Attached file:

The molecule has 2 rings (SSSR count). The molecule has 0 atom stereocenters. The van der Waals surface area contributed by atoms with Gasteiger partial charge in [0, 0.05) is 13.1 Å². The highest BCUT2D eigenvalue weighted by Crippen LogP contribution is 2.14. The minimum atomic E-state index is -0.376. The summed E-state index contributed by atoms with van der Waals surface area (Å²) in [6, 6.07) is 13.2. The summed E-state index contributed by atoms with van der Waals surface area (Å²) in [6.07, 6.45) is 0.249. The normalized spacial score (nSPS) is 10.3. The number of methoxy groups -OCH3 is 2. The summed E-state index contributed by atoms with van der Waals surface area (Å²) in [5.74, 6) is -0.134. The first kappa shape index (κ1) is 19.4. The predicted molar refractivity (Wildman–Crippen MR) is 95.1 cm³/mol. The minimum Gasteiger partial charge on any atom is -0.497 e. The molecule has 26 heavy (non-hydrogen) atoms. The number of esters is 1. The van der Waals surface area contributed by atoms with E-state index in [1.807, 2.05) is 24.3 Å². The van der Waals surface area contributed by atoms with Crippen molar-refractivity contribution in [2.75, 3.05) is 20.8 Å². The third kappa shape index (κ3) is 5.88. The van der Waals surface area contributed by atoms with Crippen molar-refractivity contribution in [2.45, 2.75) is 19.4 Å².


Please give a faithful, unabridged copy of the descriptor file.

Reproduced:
The molecule has 2 rings (SSSR count). The molecule has 0 atom stereocenters. The van der Waals surface area contributed by atoms with Gasteiger partial charge in [0, 0.05) is 13.1 Å². The highest BCUT2D eigenvalue weighted by Crippen LogP contribution is 2.14. The minimum atomic E-state index is -0.376. The summed E-state index contributed by atoms with van der Waals surface area (Å²) in [6, 6.07) is 13.2. The summed E-state index contributed by atoms with van der Waals surface area (Å²) in [6.07, 6.45) is 0.249. The normalized spacial score (nSPS) is 10.3. The number of methoxy groups -OCH3 is 2. The summed E-state index contributed by atoms with van der Waals surface area (Å²) in [5.74, 6) is -0.134. The first kappa shape index (κ1) is 19.4. The predicted molar refractivity (Wildman–Crippen MR) is 95.1 cm³/mol. The minimum Gasteiger partial charge on any atom is -0.497 e. The molecule has 26 heavy (non-hydrogen) atoms. The number of esters is 1. The van der Waals surface area contributed by atoms with E-state index in [1.807, 2.05) is 24.3 Å². The van der Waals surface area contributed by atoms with Crippen molar-refractivity contribution in [2.75, 3.05) is 20.8 Å². The third kappa shape index (κ3) is 5.88. The van der Waals surface area contributed by atoms with Crippen molar-refractivity contribution in [2.45, 2.75) is 19.4 Å².